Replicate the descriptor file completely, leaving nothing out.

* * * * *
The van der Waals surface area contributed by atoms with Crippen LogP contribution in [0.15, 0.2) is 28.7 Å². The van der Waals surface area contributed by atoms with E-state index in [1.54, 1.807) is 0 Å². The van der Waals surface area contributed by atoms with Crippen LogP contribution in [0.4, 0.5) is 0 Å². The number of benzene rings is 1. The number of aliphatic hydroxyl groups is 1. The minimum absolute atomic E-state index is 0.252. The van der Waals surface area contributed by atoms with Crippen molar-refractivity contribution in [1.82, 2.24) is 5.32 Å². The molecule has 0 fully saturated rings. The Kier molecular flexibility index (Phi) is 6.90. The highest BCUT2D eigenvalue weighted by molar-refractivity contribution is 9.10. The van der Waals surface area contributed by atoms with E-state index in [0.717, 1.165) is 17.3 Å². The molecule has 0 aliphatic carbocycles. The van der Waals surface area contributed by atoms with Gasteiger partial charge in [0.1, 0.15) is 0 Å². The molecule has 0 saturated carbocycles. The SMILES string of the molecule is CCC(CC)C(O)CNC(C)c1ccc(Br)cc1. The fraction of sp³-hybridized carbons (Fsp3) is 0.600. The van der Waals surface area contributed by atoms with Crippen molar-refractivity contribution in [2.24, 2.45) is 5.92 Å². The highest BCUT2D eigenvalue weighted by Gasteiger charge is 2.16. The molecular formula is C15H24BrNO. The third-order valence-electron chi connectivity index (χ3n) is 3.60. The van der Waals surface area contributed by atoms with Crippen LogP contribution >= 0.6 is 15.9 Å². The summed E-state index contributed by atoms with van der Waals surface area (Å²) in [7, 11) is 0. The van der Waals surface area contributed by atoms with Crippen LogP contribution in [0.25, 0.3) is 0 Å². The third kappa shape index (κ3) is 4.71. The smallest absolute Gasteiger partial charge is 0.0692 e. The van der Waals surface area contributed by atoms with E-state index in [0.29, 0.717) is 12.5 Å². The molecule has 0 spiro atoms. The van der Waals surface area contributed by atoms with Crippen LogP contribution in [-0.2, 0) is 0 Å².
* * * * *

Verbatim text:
The van der Waals surface area contributed by atoms with Crippen LogP contribution in [0.15, 0.2) is 28.7 Å². The van der Waals surface area contributed by atoms with E-state index in [1.54, 1.807) is 0 Å². The van der Waals surface area contributed by atoms with Crippen LogP contribution in [0.4, 0.5) is 0 Å². The number of benzene rings is 1. The number of aliphatic hydroxyl groups is 1. The minimum absolute atomic E-state index is 0.252. The van der Waals surface area contributed by atoms with Crippen molar-refractivity contribution in [1.82, 2.24) is 5.32 Å². The molecule has 0 fully saturated rings. The Kier molecular flexibility index (Phi) is 6.90. The highest BCUT2D eigenvalue weighted by molar-refractivity contribution is 9.10. The van der Waals surface area contributed by atoms with E-state index in [0.717, 1.165) is 17.3 Å². The molecule has 0 aliphatic carbocycles. The van der Waals surface area contributed by atoms with Gasteiger partial charge in [0.1, 0.15) is 0 Å². The molecule has 0 saturated carbocycles. The SMILES string of the molecule is CCC(CC)C(O)CNC(C)c1ccc(Br)cc1. The fraction of sp³-hybridized carbons (Fsp3) is 0.600. The van der Waals surface area contributed by atoms with Crippen molar-refractivity contribution in [2.24, 2.45) is 5.92 Å². The highest BCUT2D eigenvalue weighted by Gasteiger charge is 2.16. The molecular formula is C15H24BrNO. The third-order valence-electron chi connectivity index (χ3n) is 3.60. The van der Waals surface area contributed by atoms with Crippen LogP contribution >= 0.6 is 15.9 Å². The summed E-state index contributed by atoms with van der Waals surface area (Å²) in [7, 11) is 0. The van der Waals surface area contributed by atoms with Crippen LogP contribution in [0.25, 0.3) is 0 Å². The third kappa shape index (κ3) is 4.71. The smallest absolute Gasteiger partial charge is 0.0692 e. The van der Waals surface area contributed by atoms with E-state index in [0.29, 0.717) is 12.5 Å². The molecule has 0 spiro atoms. The van der Waals surface area contributed by atoms with Crippen LogP contribution in [-0.2, 0) is 0 Å².